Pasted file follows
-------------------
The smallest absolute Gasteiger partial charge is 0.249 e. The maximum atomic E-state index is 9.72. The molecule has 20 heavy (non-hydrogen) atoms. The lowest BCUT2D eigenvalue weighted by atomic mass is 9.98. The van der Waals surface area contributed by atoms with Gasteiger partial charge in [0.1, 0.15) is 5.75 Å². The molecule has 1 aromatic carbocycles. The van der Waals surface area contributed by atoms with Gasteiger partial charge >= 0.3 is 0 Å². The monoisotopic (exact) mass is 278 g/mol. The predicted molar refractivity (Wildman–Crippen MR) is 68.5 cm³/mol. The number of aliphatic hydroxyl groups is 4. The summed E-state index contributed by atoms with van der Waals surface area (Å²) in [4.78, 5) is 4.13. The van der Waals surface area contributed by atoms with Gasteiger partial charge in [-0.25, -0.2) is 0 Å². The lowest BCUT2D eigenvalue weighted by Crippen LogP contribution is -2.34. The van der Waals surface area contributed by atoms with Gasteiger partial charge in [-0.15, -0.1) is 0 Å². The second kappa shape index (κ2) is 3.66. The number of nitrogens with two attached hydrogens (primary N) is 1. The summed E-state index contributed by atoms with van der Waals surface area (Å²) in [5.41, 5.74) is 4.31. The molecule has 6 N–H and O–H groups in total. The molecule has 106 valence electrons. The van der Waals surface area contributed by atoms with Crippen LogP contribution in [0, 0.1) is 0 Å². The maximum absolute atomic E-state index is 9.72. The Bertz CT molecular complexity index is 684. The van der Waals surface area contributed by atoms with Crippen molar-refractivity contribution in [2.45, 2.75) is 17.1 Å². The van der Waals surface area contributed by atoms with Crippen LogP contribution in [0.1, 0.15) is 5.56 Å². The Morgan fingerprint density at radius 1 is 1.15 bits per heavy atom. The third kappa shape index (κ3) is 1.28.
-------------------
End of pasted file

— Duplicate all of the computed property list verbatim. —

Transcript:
The smallest absolute Gasteiger partial charge is 0.249 e. The maximum atomic E-state index is 9.72. The molecule has 20 heavy (non-hydrogen) atoms. The lowest BCUT2D eigenvalue weighted by atomic mass is 9.98. The van der Waals surface area contributed by atoms with Gasteiger partial charge in [0.1, 0.15) is 5.75 Å². The molecule has 1 aromatic carbocycles. The van der Waals surface area contributed by atoms with Gasteiger partial charge >= 0.3 is 0 Å². The monoisotopic (exact) mass is 278 g/mol. The predicted molar refractivity (Wildman–Crippen MR) is 68.5 cm³/mol. The number of aliphatic hydroxyl groups is 4. The summed E-state index contributed by atoms with van der Waals surface area (Å²) in [4.78, 5) is 4.13. The van der Waals surface area contributed by atoms with Gasteiger partial charge in [-0.25, -0.2) is 0 Å². The lowest BCUT2D eigenvalue weighted by Crippen LogP contribution is -2.34. The van der Waals surface area contributed by atoms with Gasteiger partial charge in [-0.15, -0.1) is 0 Å². The second kappa shape index (κ2) is 3.66. The number of nitrogens with two attached hydrogens (primary N) is 1. The summed E-state index contributed by atoms with van der Waals surface area (Å²) in [5.41, 5.74) is 4.31. The molecule has 6 N–H and O–H groups in total. The molecule has 106 valence electrons. The van der Waals surface area contributed by atoms with Crippen LogP contribution in [0, 0.1) is 0 Å². The maximum absolute atomic E-state index is 9.72. The Bertz CT molecular complexity index is 684. The van der Waals surface area contributed by atoms with Crippen molar-refractivity contribution in [2.45, 2.75) is 17.1 Å². The van der Waals surface area contributed by atoms with Crippen LogP contribution in [0.1, 0.15) is 5.56 Å². The Morgan fingerprint density at radius 1 is 1.15 bits per heavy atom. The third kappa shape index (κ3) is 1.28.